Four Views of Revelation

Due to the highly symbolic language used in the book of Revelation, there are many interpretations. This can and has often led to confusion in understanding the prophecy. But the fact remains that any text must be interpreted based on its context and original meaning while taking into account the time it was written, the audience, and the literary genre. There are four main views for how Revelation should be interpreted – the Idealist View, Historicist View, Preterist View, and Futurist View.
1) Idealist View – the idealist view is sometimes referred to as the spiritual view and describes an allegorical interpretation of Revelation. The view was first posited by the church father Origen (185-254 AD) and later gained more influence with Augustine (354-420 AD). The basic idea is that the imagery set forth in the book of Revelation is about the timeless struggle of good against evil (God vs. Satan), and that none of the vision can be tied to specific historical events. The allegory shows us that while God’s people do suffer, in the end God is victorious. The wars in Revelation can be seen as spiritual warfare or Christian wars in a general sense. Idealists deny any type of predictive prophecy except for the ultimate triumph of God. The advantage of this view is that it frees us from any historical events being applied to the text which make the revelation relevant to any time in church history. In this way it teaches timeless spiritual truths. Of course, understand that this type of view is incredibly problematic. The text of Revelation itself leaves the impression that what is seen is about to take place, “things that must soon takes place.” (1:1). We can see the problems with this view and at the same understand why it is attractive. It releases us from any concrete interpretation and largely leaves the interpretation to the individual to apply however they want. While in principle we should apply the Bible to our lives, we must first understand what it says and what the author intended. When we escape concrete interpretation with allegory that is not intended, we may be surrounded by some good principles, but will be infected with a host of falsehood.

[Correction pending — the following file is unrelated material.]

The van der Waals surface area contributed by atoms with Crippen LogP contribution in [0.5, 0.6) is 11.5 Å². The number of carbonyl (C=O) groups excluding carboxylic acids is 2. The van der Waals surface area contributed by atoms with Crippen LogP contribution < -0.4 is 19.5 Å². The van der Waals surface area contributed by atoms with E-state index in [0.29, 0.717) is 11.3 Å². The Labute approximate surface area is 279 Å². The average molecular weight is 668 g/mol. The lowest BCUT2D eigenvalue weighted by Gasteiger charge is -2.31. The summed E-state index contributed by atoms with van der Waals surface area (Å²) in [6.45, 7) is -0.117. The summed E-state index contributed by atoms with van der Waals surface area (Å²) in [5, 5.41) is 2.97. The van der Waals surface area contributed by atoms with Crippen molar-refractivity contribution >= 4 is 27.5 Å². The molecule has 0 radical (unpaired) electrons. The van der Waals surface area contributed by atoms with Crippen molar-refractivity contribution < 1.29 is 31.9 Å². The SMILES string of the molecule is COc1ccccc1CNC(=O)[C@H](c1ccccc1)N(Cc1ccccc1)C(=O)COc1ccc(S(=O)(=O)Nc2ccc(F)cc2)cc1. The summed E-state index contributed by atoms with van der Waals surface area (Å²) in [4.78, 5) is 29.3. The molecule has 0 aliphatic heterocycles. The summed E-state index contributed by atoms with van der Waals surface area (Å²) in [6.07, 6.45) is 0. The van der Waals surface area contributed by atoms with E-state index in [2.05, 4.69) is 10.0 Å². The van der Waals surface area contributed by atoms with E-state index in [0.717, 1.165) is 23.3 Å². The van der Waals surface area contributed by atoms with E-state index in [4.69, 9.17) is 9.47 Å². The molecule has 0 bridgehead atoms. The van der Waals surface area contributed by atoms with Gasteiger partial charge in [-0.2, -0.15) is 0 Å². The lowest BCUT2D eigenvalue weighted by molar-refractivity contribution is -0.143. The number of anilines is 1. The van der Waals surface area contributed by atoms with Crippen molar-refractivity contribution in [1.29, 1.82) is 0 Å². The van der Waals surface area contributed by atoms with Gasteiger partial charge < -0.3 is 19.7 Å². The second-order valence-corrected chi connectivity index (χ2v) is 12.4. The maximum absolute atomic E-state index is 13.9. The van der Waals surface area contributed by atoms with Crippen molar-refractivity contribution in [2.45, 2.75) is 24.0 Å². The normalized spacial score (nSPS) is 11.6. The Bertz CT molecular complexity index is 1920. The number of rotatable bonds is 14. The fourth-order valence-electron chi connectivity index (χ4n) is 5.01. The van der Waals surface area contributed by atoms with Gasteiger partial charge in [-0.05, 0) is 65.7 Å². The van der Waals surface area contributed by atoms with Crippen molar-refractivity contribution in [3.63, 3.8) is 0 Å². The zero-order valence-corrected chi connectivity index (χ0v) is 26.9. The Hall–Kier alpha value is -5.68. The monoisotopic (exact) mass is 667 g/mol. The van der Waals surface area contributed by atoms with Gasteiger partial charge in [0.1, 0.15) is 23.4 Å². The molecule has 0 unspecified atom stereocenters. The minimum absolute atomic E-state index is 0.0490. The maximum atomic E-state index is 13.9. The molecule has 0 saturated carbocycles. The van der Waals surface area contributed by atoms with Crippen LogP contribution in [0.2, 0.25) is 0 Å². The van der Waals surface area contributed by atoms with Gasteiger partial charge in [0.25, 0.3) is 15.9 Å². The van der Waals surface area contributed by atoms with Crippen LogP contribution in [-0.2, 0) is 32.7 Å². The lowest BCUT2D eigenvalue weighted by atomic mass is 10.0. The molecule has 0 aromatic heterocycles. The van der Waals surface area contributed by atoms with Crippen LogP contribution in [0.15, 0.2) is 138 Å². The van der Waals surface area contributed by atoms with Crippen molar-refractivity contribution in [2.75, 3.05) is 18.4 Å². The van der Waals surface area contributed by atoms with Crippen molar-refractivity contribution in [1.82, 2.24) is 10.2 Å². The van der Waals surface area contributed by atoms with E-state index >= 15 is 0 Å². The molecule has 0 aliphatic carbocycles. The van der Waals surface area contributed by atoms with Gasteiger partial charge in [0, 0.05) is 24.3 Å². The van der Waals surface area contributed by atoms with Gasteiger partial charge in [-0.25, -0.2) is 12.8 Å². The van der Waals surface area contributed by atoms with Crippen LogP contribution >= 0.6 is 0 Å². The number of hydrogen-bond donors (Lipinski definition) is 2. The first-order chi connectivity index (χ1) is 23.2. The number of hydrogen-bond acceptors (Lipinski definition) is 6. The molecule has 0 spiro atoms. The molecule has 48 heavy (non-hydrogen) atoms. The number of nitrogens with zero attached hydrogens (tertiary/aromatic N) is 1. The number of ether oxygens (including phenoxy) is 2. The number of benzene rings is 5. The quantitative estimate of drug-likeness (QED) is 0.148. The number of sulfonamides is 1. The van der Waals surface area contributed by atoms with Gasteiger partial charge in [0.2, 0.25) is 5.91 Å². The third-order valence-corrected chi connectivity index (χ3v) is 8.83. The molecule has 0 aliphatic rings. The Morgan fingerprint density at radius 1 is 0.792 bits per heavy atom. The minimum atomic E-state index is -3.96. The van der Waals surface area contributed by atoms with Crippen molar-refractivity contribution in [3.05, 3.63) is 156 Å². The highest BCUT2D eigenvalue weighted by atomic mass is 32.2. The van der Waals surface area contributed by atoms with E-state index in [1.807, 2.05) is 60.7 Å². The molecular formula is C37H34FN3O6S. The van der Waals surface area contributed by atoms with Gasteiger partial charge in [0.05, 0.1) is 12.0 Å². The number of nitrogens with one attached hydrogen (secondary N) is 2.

2) Historicist View – the historicist view teaches that Revelation is a symbolic book about the course of history, starting with time of St. John and going all the way to the end of the age. So the historicist sees Revelation as depicting major events in Christian history, but is particular to western European history. This view was very popular during the Reformation when Martin Luther and others claimed the Pope and Roman Church were the beast of Revelation. Another example is how the trumpets of Revelation are interpreted. One idea from this frame of reference is that the first trumpet is the attack of the Goths against the Western Roman empire when Rome was sacked, and the third trumpet was the raid of the Huns under Attila. Other identifications are monks and friars as “locusts”, Elizabeth I as the first bowl, Martin Luther as the angel of Sardis, and on it goes. There are several problems with this view. For one, it tends to cluster events in history in a short period of time, and there is endless speculation on the events of history that have no biblical support whatsoever. So what happens is the interpreter molds the text around history. The critics agree that the weaknesses of the view are many, but can be boiled down to 3 main problems. One, interpretations are only concerned with western church history. Two, the wide and varied interpretations are nothing more than unsupported speculation. And lastly, the “facts” of the view must be reworked with each new period of history.